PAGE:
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Blake Gopnik

is a critic and author of Warhol, a comprehensive biography of the Pop artist, published by Ecco at HarperCollins.

In Defense of Faking It

In November, I published a New York Times essay headlined “In Praise of Art Forgeries .” Nothing I have written has provoked as strong a reaction— including the response by philosopher Alva Noë in these pages. I have since realized that my article touched such a nerve because it raised issues that seemed to dance around art but which are actually central to it.

Clichés Lead Critics Down Slippery Slope

I’m so fond of my now-endangered profession as a mass-media art critic that I don’t want to see massive changes to it. I merely want to see its content transformed.

Andy Warhol, Sleep (1963)

From the beginning, some observers—even some Warhol fans; even (sometimes) Warhol himself—have claimed that his durational movies were conceptual works whose essence lay in their premises, not in the experience of seeing them.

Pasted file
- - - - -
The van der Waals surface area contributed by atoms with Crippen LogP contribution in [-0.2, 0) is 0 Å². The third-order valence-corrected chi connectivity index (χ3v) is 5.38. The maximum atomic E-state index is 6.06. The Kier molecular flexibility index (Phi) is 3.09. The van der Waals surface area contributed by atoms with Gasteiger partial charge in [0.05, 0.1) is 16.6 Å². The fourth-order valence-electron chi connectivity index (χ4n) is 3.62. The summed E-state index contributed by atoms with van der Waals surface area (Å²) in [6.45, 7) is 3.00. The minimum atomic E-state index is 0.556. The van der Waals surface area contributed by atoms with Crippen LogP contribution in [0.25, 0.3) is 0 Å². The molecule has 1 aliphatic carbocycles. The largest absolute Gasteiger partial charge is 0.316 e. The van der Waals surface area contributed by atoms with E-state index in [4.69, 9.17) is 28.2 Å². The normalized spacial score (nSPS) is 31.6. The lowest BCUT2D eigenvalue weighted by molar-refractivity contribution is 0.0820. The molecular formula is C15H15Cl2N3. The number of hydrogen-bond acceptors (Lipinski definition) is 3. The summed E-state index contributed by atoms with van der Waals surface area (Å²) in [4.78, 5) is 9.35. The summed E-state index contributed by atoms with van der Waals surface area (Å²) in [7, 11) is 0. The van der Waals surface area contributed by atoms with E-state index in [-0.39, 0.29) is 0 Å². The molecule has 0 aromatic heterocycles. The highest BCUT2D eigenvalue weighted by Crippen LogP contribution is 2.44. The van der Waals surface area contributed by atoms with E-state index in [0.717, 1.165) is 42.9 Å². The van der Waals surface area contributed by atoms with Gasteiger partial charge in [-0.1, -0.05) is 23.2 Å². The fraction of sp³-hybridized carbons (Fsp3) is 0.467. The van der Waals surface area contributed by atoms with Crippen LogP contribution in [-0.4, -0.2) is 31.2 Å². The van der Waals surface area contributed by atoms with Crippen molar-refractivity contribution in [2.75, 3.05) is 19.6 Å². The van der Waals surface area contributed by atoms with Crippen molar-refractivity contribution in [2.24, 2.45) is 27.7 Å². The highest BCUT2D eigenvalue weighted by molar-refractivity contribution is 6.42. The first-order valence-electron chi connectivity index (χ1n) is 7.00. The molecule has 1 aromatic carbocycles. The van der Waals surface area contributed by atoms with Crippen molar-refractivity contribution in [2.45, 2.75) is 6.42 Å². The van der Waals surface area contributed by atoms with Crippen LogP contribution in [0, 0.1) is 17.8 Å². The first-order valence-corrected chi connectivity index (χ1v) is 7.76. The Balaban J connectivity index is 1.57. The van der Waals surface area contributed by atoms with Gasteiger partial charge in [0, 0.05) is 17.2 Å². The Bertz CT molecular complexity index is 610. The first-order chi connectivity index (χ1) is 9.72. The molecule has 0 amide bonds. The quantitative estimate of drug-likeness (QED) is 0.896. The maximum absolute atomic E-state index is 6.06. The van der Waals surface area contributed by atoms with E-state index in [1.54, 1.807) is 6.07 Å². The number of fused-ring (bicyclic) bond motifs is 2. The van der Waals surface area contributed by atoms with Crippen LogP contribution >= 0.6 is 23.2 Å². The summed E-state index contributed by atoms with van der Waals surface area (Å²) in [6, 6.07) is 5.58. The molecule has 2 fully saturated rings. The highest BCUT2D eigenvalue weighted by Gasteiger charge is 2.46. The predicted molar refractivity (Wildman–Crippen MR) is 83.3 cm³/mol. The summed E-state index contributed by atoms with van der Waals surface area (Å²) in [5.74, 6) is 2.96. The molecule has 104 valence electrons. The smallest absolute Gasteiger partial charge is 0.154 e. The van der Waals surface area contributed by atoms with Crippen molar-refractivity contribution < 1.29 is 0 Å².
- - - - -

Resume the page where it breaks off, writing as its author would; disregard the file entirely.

Praising the Port Authority Terminal

A while back, I got to spend a year reading and writing at the New York Public Library, whose glorious Beaux-Arts pile brightens two full blocks of Fifth Avenue. And every day when the library closed, one of my singular pleasures was to leave that wonderful building and, heading up 41st Street to those same two blocks on Eighth, get a look at another of New York’s architectural splendors: The Port Authority Bus Terminal.


The Brooklyn Rail

JUNE 2023

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